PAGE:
The House Appropriations Subcommittee on Military Quality of Life and Veterans Affairs boosted the 2007 VA information technology budget to $1.3 billion, $89 million more than the 2006 funding and $45 million more than the VA request, in an appropriations bill passed last week.
But the subcommittee said none of these funds will be available until the agency submits a plan detailing how its systems meet the Office of Management and Budget's capital planning guidelines. In addition, the systems must be developed to conform to enterprise architecture and established enterprise life cycle methodology, and they must comply with all federal acquisition guidelines.
The VA IT budget came under fire from Congress last year, which gave Robert McFarland, VA's chief information officer at that time, control over the agency's IT budget.
Last October Rep. Steve Buyer (R-Ind.), chairman of the House Veterans' Affairs Committee said "lack of accountability in VA IT spending must stop. The structure in place lacks the authority and accountability to provide better service to veterans."
The subcommittee said it was concerned about the number of requests it continues to receive for procuring IT systems for the Military Health System (MHS).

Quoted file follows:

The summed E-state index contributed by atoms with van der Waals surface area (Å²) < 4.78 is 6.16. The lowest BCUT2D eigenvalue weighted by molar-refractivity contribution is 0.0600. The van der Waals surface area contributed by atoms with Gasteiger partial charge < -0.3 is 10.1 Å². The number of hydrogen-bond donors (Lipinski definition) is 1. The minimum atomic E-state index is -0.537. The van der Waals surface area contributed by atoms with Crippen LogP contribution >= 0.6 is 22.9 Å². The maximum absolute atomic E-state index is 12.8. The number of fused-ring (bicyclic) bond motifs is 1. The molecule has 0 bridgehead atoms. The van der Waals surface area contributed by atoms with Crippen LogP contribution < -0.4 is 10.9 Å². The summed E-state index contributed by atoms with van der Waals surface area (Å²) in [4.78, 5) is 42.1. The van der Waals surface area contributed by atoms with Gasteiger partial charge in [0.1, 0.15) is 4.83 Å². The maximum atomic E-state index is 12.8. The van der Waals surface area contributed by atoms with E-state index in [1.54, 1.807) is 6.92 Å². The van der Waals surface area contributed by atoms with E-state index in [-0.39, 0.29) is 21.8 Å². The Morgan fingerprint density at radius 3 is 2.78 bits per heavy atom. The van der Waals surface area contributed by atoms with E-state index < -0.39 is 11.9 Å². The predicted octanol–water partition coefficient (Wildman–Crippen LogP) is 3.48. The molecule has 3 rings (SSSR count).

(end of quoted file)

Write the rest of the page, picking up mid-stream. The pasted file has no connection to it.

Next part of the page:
Many of these requests, the House Appropriations Committee report stated, are for geographically localized systems to improve information sharing with the VA, consolidating and upgrading hardware, software packages for reviewing and auditing data, geographic information system tools, and other IT issues.
The report stated the committee would be reluctant to fund projects that are geographically localized or cannot be deployed DOD-wide in the future, and the committee directed the DOD MHS to include a detailed report on its IT needs in future budget submissions.
The House Appropriations Committee supported development of an MHS-focused Regional Health Information Organization with $400,000 in funding for a pilot RHIO at Fort Drum, New York.
The HAC report said it fully supported requested funding of $4.6 million for the DOD Medical Logistics Standard Support, an integrated medical logistics system and the Blood Standard Support, a key system used to manage blood supplies.
The report also detailed $3.5 million in funding for the Trauma Registry and Research Database and $1.5 million for provision of Internet connectivity at the Bethesda Naval Medical Center for use by recovering military employees wounded in combat operations in Iraq and Afghanistan.